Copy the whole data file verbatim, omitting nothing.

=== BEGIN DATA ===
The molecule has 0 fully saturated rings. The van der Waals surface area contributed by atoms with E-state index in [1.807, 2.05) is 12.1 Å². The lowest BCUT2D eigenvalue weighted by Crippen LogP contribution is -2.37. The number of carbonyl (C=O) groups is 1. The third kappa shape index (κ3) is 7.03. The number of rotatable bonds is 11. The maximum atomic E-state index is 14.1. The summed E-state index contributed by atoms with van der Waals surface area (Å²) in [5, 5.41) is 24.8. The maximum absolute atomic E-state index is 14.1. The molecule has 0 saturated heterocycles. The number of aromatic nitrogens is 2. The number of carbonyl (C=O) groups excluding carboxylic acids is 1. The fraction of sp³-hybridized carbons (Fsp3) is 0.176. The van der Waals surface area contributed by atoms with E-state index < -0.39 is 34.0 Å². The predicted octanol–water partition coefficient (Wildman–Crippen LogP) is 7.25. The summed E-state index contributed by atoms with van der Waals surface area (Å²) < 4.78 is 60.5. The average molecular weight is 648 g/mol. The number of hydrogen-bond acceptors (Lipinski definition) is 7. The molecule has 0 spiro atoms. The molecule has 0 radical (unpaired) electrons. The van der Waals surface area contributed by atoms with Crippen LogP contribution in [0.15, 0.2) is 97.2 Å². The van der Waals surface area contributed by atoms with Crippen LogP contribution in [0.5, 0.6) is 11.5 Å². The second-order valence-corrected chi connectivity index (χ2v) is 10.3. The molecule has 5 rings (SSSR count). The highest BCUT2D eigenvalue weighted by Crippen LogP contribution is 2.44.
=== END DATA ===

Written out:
The molecule has 0 fully saturated rings. The van der Waals surface area contributed by atoms with E-state index in [1.807, 2.05) is 12.1 Å². The lowest BCUT2D eigenvalue weighted by Crippen LogP contribution is -2.37. The number of carbonyl (C=O) groups is 1. The third kappa shape index (κ3) is 7.03. The number of rotatable bonds is 11. The maximum atomic E-state index is 14.1. The summed E-state index contributed by atoms with van der Waals surface area (Å²) in [5, 5.41) is 24.8. The maximum absolute atomic E-state index is 14.1. The molecule has 0 saturated heterocycles. The number of aromatic nitrogens is 2. The number of carbonyl (C=O) groups excluding carboxylic acids is 1. The fraction of sp³-hybridized carbons (Fsp3) is 0.176. The van der Waals surface area contributed by atoms with E-state index < -0.39 is 34.0 Å². The predicted octanol–water partition coefficient (Wildman–Crippen LogP) is 7.25. The summed E-state index contributed by atoms with van der Waals surface area (Å²) < 4.78 is 60.5. The average molecular weight is 648 g/mol. The number of hydrogen-bond acceptors (Lipinski definition) is 7. The molecule has 0 spiro atoms. The molecule has 0 radical (unpaired) electrons. The van der Waals surface area contributed by atoms with Crippen LogP contribution in [0.15, 0.2) is 97.2 Å². The van der Waals surface area contributed by atoms with Crippen LogP contribution in [0.5, 0.6) is 11.5 Å². The second-order valence-corrected chi connectivity index (χ2v) is 10.3. The molecule has 5 rings (SSSR count). The highest BCUT2D eigenvalue weighted by Crippen LogP contribution is 2.44.